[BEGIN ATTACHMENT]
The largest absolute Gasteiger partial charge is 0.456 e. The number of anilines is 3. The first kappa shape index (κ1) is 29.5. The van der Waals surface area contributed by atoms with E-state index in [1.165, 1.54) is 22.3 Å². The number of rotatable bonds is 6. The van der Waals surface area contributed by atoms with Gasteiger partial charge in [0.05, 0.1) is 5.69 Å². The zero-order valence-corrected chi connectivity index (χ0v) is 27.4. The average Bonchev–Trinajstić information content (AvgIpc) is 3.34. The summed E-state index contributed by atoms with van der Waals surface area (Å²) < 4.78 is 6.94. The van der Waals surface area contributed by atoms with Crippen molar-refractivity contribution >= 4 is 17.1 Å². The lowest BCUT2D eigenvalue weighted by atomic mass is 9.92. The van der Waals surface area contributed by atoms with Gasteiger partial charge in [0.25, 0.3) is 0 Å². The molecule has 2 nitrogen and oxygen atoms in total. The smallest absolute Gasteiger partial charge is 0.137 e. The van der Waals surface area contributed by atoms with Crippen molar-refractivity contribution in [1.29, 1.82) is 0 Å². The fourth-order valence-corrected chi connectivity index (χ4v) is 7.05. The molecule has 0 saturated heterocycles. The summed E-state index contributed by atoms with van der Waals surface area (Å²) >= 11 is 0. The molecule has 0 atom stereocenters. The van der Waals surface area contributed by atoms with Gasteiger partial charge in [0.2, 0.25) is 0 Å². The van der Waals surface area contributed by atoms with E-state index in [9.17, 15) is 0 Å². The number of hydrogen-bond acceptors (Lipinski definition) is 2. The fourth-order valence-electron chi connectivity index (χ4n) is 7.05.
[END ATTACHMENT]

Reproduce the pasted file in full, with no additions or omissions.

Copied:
The largest absolute Gasteiger partial charge is 0.456 e. The number of anilines is 3. The first kappa shape index (κ1) is 29.5. The van der Waals surface area contributed by atoms with E-state index in [1.165, 1.54) is 22.3 Å². The number of rotatable bonds is 6. The van der Waals surface area contributed by atoms with Gasteiger partial charge in [0.05, 0.1) is 5.69 Å². The zero-order valence-corrected chi connectivity index (χ0v) is 27.4. The average Bonchev–Trinajstić information content (AvgIpc) is 3.34. The summed E-state index contributed by atoms with van der Waals surface area (Å²) < 4.78 is 6.94. The van der Waals surface area contributed by atoms with Crippen molar-refractivity contribution >= 4 is 17.1 Å². The lowest BCUT2D eigenvalue weighted by atomic mass is 9.92. The van der Waals surface area contributed by atoms with Gasteiger partial charge in [0.25, 0.3) is 0 Å². The molecule has 2 nitrogen and oxygen atoms in total. The smallest absolute Gasteiger partial charge is 0.137 e. The van der Waals surface area contributed by atoms with Crippen molar-refractivity contribution in [1.29, 1.82) is 0 Å². The fourth-order valence-corrected chi connectivity index (χ4v) is 7.05. The molecule has 0 saturated heterocycles. The summed E-state index contributed by atoms with van der Waals surface area (Å²) >= 11 is 0. The molecule has 0 atom stereocenters. The van der Waals surface area contributed by atoms with Gasteiger partial charge in [0.2, 0.25) is 0 Å². The van der Waals surface area contributed by atoms with E-state index in [9.17, 15) is 0 Å². The number of hydrogen-bond acceptors (Lipinski definition) is 2. The fourth-order valence-electron chi connectivity index (χ4n) is 7.05.